Remember that even though your loved one is now dependent on you, we must protect their independence, autonomy, and dignity. Help them to have fun and be active. Keep them engaged with simple games or crossword puzzles. When possible, ask them for help so they feel needed or leave them to complete a task by themselves. Speak to them kindly, have patience with them, and remember how difficult it must be to depend on someone as much as they rely on you. 

The workload and responsibility may, at times, overwhelm you. Be sure to ask for help from family members, friends, or neighbors that are willing to stand in for you. Local medical professionals can also provide relief by helping with tasks or staying overnight to allow you to get some sleep while knowing your loved one is cared for. Remember that no one can pour from an empty cup and that allowing yourself time off to recharge or rest is essential. You will be a better caregiver if your cup stays full.  

Setting up a care routine is essential for providing the needed support for your loved one and will also alleviate the feeling of being overwhelmed. Your routine should include their daily activities and interventions to ensure they are safe and comfortable and help keep you on track. Ask your doctor or hospice staff to assist you in making a detailed care plan for you to follow.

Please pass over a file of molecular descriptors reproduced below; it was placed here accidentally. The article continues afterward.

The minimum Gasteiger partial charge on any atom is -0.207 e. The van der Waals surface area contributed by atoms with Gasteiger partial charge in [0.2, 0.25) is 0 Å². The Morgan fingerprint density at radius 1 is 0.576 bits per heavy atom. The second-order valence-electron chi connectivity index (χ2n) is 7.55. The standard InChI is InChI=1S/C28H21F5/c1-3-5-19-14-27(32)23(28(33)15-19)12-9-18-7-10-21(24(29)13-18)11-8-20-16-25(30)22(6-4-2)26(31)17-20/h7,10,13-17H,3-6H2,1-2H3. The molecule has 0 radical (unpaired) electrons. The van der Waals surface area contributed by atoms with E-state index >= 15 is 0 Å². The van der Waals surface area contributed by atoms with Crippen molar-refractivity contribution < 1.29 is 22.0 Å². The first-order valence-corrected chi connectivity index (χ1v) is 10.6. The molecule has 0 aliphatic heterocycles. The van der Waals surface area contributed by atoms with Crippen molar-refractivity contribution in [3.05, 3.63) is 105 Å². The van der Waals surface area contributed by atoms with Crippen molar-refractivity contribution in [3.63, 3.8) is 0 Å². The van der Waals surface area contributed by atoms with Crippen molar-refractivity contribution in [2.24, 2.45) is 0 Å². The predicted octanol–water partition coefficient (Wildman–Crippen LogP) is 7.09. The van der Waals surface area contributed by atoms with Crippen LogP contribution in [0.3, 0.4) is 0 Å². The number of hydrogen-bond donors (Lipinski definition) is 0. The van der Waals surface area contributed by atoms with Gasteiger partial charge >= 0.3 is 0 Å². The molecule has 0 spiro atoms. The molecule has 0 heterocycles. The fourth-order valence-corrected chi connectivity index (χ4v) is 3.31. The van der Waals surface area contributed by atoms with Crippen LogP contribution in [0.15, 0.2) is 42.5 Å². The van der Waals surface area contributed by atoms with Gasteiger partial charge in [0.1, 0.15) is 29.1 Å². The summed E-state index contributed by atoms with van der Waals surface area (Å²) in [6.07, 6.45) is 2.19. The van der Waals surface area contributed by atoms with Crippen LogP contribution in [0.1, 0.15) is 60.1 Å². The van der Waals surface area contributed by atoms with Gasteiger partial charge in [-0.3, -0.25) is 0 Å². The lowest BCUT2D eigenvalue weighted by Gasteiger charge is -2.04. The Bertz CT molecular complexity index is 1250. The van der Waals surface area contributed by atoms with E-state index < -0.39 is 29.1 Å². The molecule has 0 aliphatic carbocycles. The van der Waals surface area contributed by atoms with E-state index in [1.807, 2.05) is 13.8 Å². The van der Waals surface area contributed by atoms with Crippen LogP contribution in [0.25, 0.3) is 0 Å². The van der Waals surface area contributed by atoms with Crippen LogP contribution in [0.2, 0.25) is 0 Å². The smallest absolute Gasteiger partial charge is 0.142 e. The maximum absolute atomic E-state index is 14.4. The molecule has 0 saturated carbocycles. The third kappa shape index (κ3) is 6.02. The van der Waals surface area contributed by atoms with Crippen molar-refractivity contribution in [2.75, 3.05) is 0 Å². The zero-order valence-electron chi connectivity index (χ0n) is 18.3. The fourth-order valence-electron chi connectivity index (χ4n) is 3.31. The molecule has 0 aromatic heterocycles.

If, for any reason, you don’t feel up to caring for your loved one at home, there are many different options available to you. You can place them in hospice care or have nurses care do home care. This is not something to be ashamed of and should not be seen as abandonment. Experienced medical professionals are trained to do all the above and provide companionship and emotional support to your loved one and your family. 

Admitting that your loved one may need more care and support than you can provide is a very admirable thing to do, and you are putting their needs above your own.     

Though caring for a dependent loved one may seem intimidating, it is important to remember that it can also be incredibly rewarding. By following the strategies above and involving your support system and hospice staff, you can make caring for a dependent loved one at home a beautiful experience. 

“To care for those who once cared for us is one of the highest honors.” 

-Tia Walker